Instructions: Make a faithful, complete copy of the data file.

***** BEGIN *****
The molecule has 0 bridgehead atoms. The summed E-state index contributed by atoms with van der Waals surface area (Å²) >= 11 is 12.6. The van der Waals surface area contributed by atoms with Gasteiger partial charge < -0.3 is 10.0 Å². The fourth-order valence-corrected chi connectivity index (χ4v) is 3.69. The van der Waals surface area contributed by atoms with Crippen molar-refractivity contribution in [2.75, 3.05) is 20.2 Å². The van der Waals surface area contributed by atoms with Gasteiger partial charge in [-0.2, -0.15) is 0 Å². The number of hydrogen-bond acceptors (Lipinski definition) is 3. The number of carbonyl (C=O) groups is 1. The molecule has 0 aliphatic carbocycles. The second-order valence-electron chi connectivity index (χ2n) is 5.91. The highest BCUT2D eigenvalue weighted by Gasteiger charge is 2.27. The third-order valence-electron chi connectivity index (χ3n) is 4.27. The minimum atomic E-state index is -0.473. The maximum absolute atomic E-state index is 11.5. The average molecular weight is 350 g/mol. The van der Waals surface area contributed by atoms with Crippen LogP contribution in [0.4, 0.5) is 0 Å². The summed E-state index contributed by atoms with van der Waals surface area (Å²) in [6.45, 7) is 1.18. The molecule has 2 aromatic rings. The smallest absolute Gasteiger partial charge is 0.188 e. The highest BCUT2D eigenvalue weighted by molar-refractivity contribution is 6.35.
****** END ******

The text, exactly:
The molecule has 0 bridgehead atoms. The summed E-state index contributed by atoms with van der Waals surface area (Å²) >= 11 is 12.6. The van der Waals surface area contributed by atoms with Gasteiger partial charge < -0.3 is 10.0 Å². The fourth-order valence-corrected chi connectivity index (χ4v) is 3.69. The van der Waals surface area contributed by atoms with Crippen molar-refractivity contribution in [2.75, 3.05) is 20.2 Å². The van der Waals surface area contributed by atoms with Gasteiger partial charge in [-0.2, -0.15) is 0 Å². The number of hydrogen-bond acceptors (Lipinski definition) is 3. The number of carbonyl (C=O) groups is 1. The molecule has 0 aliphatic carbocycles. The second-order valence-electron chi connectivity index (χ2n) is 5.91. The highest BCUT2D eigenvalue weighted by Gasteiger charge is 2.27. The third-order valence-electron chi connectivity index (χ3n) is 4.27. The minimum atomic E-state index is -0.473. The maximum absolute atomic E-state index is 11.5. The average molecular weight is 350 g/mol. The van der Waals surface area contributed by atoms with Crippen LogP contribution in [0.4, 0.5) is 0 Å². The summed E-state index contributed by atoms with van der Waals surface area (Å²) in [6.45, 7) is 1.18. The molecule has 2 aromatic rings. The smallest absolute Gasteiger partial charge is 0.188 e. The highest BCUT2D eigenvalue weighted by molar-refractivity contribution is 6.35.